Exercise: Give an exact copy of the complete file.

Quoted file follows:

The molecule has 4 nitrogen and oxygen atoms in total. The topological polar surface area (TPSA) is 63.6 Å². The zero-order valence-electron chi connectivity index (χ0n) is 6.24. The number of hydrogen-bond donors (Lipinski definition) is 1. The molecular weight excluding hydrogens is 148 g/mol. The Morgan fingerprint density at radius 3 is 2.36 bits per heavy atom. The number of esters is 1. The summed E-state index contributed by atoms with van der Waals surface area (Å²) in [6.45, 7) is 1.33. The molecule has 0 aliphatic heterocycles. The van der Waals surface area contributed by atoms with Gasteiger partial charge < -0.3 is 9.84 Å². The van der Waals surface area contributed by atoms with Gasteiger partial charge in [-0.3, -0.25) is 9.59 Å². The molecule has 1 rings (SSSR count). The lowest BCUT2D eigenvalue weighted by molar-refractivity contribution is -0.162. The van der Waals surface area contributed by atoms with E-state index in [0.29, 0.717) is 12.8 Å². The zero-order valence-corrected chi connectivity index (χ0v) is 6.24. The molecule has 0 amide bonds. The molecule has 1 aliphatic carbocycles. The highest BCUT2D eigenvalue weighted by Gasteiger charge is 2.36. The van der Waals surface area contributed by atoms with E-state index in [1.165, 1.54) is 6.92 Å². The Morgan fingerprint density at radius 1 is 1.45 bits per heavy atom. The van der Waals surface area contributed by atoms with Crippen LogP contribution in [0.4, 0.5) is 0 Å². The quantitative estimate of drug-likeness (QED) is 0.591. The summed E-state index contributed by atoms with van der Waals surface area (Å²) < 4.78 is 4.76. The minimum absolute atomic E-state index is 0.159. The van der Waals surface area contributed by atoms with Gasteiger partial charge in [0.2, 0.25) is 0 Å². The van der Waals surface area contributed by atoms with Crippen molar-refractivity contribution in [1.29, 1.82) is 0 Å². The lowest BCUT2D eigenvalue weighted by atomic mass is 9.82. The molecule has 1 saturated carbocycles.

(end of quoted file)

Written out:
The molecule has 4 nitrogen and oxygen atoms in total. The topological polar surface area (TPSA) is 63.6 Å². The zero-order valence-electron chi connectivity index (χ0n) is 6.24. The number of hydrogen-bond donors (Lipinski definition) is 1. The molecular weight excluding hydrogens is 148 g/mol. The Morgan fingerprint density at radius 3 is 2.36 bits per heavy atom. The number of esters is 1. The summed E-state index contributed by atoms with van der Waals surface area (Å²) in [6.45, 7) is 1.33. The molecule has 0 aliphatic heterocycles. The van der Waals surface area contributed by atoms with Gasteiger partial charge < -0.3 is 9.84 Å². The van der Waals surface area contributed by atoms with Gasteiger partial charge in [-0.3, -0.25) is 9.59 Å². The molecule has 1 rings (SSSR count). The lowest BCUT2D eigenvalue weighted by molar-refractivity contribution is -0.162. The van der Waals surface area contributed by atoms with E-state index in [0.29, 0.717) is 12.8 Å². The zero-order valence-corrected chi connectivity index (χ0v) is 6.24. The molecule has 0 amide bonds. The molecule has 1 aliphatic carbocycles. The highest BCUT2D eigenvalue weighted by Gasteiger charge is 2.36. The van der Waals surface area contributed by atoms with E-state index in [1.165, 1.54) is 6.92 Å². The Morgan fingerprint density at radius 1 is 1.45 bits per heavy atom. The van der Waals surface area contributed by atoms with Crippen LogP contribution in [0.4, 0.5) is 0 Å². The quantitative estimate of drug-likeness (QED) is 0.591. The summed E-state index contributed by atoms with van der Waals surface area (Å²) < 4.78 is 4.76. The minimum absolute atomic E-state index is 0.159. The van der Waals surface area contributed by atoms with Gasteiger partial charge in [0.2, 0.25) is 0 Å². The van der Waals surface area contributed by atoms with Crippen molar-refractivity contribution in [1.29, 1.82) is 0 Å². The lowest BCUT2D eigenvalue weighted by atomic mass is 9.82. The molecule has 1 saturated carbocycles.